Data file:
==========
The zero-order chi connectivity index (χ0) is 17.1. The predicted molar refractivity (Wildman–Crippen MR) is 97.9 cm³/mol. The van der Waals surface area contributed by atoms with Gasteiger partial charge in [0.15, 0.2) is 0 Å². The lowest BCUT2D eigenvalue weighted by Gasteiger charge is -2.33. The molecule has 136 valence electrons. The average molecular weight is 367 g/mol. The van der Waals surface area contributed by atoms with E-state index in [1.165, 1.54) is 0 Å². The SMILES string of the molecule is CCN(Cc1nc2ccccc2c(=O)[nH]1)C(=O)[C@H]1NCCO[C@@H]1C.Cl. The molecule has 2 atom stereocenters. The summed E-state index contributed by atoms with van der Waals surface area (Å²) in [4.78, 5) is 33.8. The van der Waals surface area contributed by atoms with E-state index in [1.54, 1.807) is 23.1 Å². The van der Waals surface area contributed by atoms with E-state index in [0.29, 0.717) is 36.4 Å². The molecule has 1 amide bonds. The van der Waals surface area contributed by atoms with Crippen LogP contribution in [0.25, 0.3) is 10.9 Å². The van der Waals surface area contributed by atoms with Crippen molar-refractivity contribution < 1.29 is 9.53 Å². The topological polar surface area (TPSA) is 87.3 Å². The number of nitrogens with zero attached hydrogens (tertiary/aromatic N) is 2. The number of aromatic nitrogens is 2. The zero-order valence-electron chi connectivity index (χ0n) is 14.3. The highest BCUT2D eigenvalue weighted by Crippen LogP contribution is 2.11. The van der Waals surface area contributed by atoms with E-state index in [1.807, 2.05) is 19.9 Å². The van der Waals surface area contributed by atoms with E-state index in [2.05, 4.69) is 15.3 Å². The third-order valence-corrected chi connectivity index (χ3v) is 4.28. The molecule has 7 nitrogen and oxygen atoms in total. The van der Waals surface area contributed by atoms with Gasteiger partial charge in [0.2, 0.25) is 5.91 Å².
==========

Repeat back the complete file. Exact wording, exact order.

The zero-order chi connectivity index (χ0) is 17.1. The predicted molar refractivity (Wildman–Crippen MR) is 97.9 cm³/mol. The van der Waals surface area contributed by atoms with Gasteiger partial charge in [0.15, 0.2) is 0 Å². The lowest BCUT2D eigenvalue weighted by Gasteiger charge is -2.33. The molecule has 136 valence electrons. The average molecular weight is 367 g/mol. The van der Waals surface area contributed by atoms with E-state index in [1.165, 1.54) is 0 Å². The SMILES string of the molecule is CCN(Cc1nc2ccccc2c(=O)[nH]1)C(=O)[C@H]1NCCO[C@@H]1C.Cl. The molecule has 2 atom stereocenters. The summed E-state index contributed by atoms with van der Waals surface area (Å²) in [4.78, 5) is 33.8. The van der Waals surface area contributed by atoms with E-state index in [1.54, 1.807) is 23.1 Å². The van der Waals surface area contributed by atoms with E-state index in [0.29, 0.717) is 36.4 Å². The molecule has 1 amide bonds. The van der Waals surface area contributed by atoms with Crippen LogP contribution in [0.25, 0.3) is 10.9 Å². The van der Waals surface area contributed by atoms with Crippen molar-refractivity contribution < 1.29 is 9.53 Å². The topological polar surface area (TPSA) is 87.3 Å². The number of nitrogens with zero attached hydrogens (tertiary/aromatic N) is 2. The number of aromatic nitrogens is 2. The zero-order valence-electron chi connectivity index (χ0n) is 14.3. The highest BCUT2D eigenvalue weighted by Crippen LogP contribution is 2.11. The van der Waals surface area contributed by atoms with E-state index in [1.807, 2.05) is 19.9 Å². The van der Waals surface area contributed by atoms with E-state index in [2.05, 4.69) is 15.3 Å². The third-order valence-corrected chi connectivity index (χ3v) is 4.28. The molecule has 7 nitrogen and oxygen atoms in total. The van der Waals surface area contributed by atoms with Gasteiger partial charge in [0.2, 0.25) is 5.91 Å².